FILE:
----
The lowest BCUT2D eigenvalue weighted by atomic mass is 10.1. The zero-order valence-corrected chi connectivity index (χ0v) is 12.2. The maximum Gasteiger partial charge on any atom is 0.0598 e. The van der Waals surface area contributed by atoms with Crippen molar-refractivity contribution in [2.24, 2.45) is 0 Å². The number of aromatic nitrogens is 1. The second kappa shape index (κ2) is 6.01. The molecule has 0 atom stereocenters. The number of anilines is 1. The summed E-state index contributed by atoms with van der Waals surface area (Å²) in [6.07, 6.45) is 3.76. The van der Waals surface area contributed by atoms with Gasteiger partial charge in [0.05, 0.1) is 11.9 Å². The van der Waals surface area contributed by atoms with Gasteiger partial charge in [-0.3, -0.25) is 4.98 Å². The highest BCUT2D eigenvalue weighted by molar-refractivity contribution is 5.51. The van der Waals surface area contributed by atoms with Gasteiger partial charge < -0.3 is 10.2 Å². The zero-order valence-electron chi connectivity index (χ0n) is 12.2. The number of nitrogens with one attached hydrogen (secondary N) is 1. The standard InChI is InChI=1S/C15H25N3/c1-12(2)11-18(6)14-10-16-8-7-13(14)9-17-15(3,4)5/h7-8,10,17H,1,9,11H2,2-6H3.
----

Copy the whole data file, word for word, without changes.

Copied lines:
The lowest BCUT2D eigenvalue weighted by atomic mass is 10.1. The zero-order valence-corrected chi connectivity index (χ0v) is 12.2. The maximum Gasteiger partial charge on any atom is 0.0598 e. The van der Waals surface area contributed by atoms with Crippen molar-refractivity contribution in [2.24, 2.45) is 0 Å². The number of aromatic nitrogens is 1. The second kappa shape index (κ2) is 6.01. The molecule has 0 atom stereocenters. The number of anilines is 1. The summed E-state index contributed by atoms with van der Waals surface area (Å²) in [6.07, 6.45) is 3.76. The van der Waals surface area contributed by atoms with Gasteiger partial charge in [0.05, 0.1) is 11.9 Å². The van der Waals surface area contributed by atoms with Gasteiger partial charge in [-0.3, -0.25) is 4.98 Å². The highest BCUT2D eigenvalue weighted by molar-refractivity contribution is 5.51. The van der Waals surface area contributed by atoms with Gasteiger partial charge < -0.3 is 10.2 Å². The zero-order valence-electron chi connectivity index (χ0n) is 12.2. The number of nitrogens with one attached hydrogen (secondary N) is 1. The standard InChI is InChI=1S/C15H25N3/c1-12(2)11-18(6)14-10-16-8-7-13(14)9-17-15(3,4)5/h7-8,10,17H,1,9,11H2,2-6H3.